Audi R8 etron Electric Supercar Boogaloo Technology 2014 Audi R8 The Car Guide

2 Июн 2014 | Author: | Комментарии к записи Audi R8 etron Electric Supercar Boogaloo Technology 2014 Audi R8 The Car Guide отключены
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Audi R8 e-tron: Electric Supercar Boogaloo


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From the outside it has the same lusciously seductive profile as the R8 supercar. The only indication that something might me different about the R8 e-tron is the cooling-air outlet in the hood, and the absence of tail pipes. Although they look almost identical, the two cars share only nine common parts.

Once the R8 e-tron gets moving, its almost-… silence is a giveaway to its electric propulsion system.

Of course if you were to strip the bright red paint from the bodywork you’d also notice that a large proportion of the outer skin is made from lightweight carbon fibre. Lift the body panels and you’ll find a very light aluminum chassis—even the suspension coil springs are made of fibreglass-reinforced polymer. The body structure weighs just 199 kg, 23 kilos lighter than the body of the R8.

All of these weight-saving measures are necessary to compensate for the 530-cell lithium-ion battery pack, which runs down the centre of the car and spreads out in a T behind the driver. The R8 e-tron weighs in at 1,780 kg, a significant 155 kg heavier than the R8 V8 Coupé with a manual transmission. One benefit of the electric R8 is that most of its weight is concentrated very low in the chassis which gives it a significantly lower centre of gravity.

Two 140 kW electric motors are located at the rear axle, one driving each rear wheel through a planetary gearset. Combined the motors produce 380 horsepower and an incredibly potent 605 lb.-ft. of torque, which is available as soon as the motors begin to spin. Torque is further increased through a gear reduction in the planetary gearset, giving the R8 e-tron the capability to accelerate from 1 to 100 km/h in just 4.2 seconds.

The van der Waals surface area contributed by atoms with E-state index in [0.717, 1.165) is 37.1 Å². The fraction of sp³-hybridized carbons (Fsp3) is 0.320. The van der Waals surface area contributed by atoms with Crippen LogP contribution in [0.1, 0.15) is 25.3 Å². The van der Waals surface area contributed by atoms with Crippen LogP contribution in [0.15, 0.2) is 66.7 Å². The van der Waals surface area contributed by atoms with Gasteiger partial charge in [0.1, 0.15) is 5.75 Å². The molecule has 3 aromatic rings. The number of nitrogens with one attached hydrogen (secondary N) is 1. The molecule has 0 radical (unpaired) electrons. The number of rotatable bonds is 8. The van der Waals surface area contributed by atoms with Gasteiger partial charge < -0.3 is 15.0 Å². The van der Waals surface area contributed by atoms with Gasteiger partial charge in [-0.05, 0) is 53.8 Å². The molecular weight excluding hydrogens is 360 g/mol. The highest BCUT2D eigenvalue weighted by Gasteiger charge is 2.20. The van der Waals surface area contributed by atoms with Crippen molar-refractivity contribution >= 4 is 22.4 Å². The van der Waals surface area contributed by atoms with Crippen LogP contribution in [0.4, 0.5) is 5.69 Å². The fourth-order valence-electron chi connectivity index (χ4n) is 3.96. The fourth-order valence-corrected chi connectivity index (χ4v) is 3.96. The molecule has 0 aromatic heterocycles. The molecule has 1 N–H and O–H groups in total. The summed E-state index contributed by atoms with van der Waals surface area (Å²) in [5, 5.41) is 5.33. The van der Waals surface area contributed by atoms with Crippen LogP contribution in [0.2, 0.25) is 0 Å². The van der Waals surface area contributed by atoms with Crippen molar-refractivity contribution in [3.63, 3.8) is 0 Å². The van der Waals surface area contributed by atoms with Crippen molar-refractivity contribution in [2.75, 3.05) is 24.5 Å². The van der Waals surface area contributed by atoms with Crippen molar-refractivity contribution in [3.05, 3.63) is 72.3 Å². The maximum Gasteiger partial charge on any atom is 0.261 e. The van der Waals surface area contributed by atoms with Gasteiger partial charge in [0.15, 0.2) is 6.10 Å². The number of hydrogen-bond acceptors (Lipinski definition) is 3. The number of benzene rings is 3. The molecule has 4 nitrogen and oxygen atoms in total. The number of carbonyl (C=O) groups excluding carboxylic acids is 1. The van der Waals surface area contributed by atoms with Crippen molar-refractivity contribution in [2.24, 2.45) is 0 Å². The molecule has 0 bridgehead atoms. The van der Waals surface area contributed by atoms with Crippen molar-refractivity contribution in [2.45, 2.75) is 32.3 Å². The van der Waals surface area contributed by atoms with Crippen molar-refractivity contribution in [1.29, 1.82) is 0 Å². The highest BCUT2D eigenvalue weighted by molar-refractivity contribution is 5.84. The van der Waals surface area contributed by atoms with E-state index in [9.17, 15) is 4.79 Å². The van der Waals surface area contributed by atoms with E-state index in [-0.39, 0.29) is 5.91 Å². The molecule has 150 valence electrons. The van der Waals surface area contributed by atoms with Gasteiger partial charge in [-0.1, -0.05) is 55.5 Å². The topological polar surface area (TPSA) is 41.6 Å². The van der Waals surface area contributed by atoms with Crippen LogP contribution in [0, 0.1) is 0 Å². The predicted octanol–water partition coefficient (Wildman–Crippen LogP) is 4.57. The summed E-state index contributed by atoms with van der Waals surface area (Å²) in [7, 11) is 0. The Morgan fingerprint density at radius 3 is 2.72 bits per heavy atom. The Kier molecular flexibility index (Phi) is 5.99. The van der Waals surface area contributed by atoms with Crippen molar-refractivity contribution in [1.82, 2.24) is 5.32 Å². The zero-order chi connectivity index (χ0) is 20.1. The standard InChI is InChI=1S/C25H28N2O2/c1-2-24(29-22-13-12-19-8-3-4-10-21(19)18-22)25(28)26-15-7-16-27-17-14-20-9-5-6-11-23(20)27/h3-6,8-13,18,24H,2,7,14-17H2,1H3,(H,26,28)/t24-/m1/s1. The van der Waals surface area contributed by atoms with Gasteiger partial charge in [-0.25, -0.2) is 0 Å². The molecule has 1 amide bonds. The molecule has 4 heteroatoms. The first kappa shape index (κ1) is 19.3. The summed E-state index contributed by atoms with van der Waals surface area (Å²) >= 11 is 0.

That’s just two tenths shy of the 0-100 km/h time of the 525-horsepower R8 V10.

Electric power has its limitations, however, and top speed is restricted to 200 km/h. The R8 e-tron is capable of attaining 260 km/h without restriction, but running at any speed above 200 km/h would drain the batteries in a matter of minutes. Driving normally the R8 e-tron has a range of 215 km, which is nowhere near the potential 425-km range of the Tesla Model S, but it is more than the i-MiEV and Nissan Leaf.

Charging the drained batteries takes 12 hours at 230 volts AC.

As with all electric cars, regenerative braking serves to slow the R8 e-tron down from speed, but for serious stopping power there are large, hydraulically operated carbon-fibre ceramic front discs. Things get interesting in the rear, where electromechanical-screw disc brakes are used. These brakes are electrically controlled for high precision and they control power to the rear wheels for torque vectoring capability in turns.

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Audi allowed me an opportunity to drive the R8 e-tron on a course set out at Berlin’s Tempelhof airport.

Well, the first thing you’ll notice about the R8 e-tron is the gut-flattening, eyeball-squashing acceleration, which seems even more impressive because of the seamless power delivery. In fact, it almost sounded like it had a small engine when accelerating hard from a stop because of the howl produced by the tires as they struggled for grip, and by the mechanical growl of the planetary gearset as it transferred all of that torque to the ground.

Corner-exit drive is almost beyond reproach due to the car’s low centre of gravity, which favours rear weight transfer. The R8 e-tron lapped the short twisty course like a toy slot car, with remarkable steering precision and phenomenal grip in corners. As a lapping toy, this car is truly hard to beat.

The only thing missing is the symphony of an angry V8 or V10 put an accent on the experience.

The unfortunate thing about the Audi R8 e-tron is that no matter how much money you can afford to spend to add it to your collection of exotic sports cars, you’ll never be able to buy one. Although Audi began the project with the intention of making it a production model, it has proven too expensive to produce and the project was dropped. That’s not to say that some of the electric technology won’t transfer to other cars, and Audi will be bringing the A3 e-tron hybrid to Canada in 2014, so not all is lost.

When asked how much it cost to produce the R8 e-tron, the answer was unequivocal: “It is not economically viable to produce.”  That’s a shame really, because aside from its limited top speed, it is truly an exhilarating automobile to drive.

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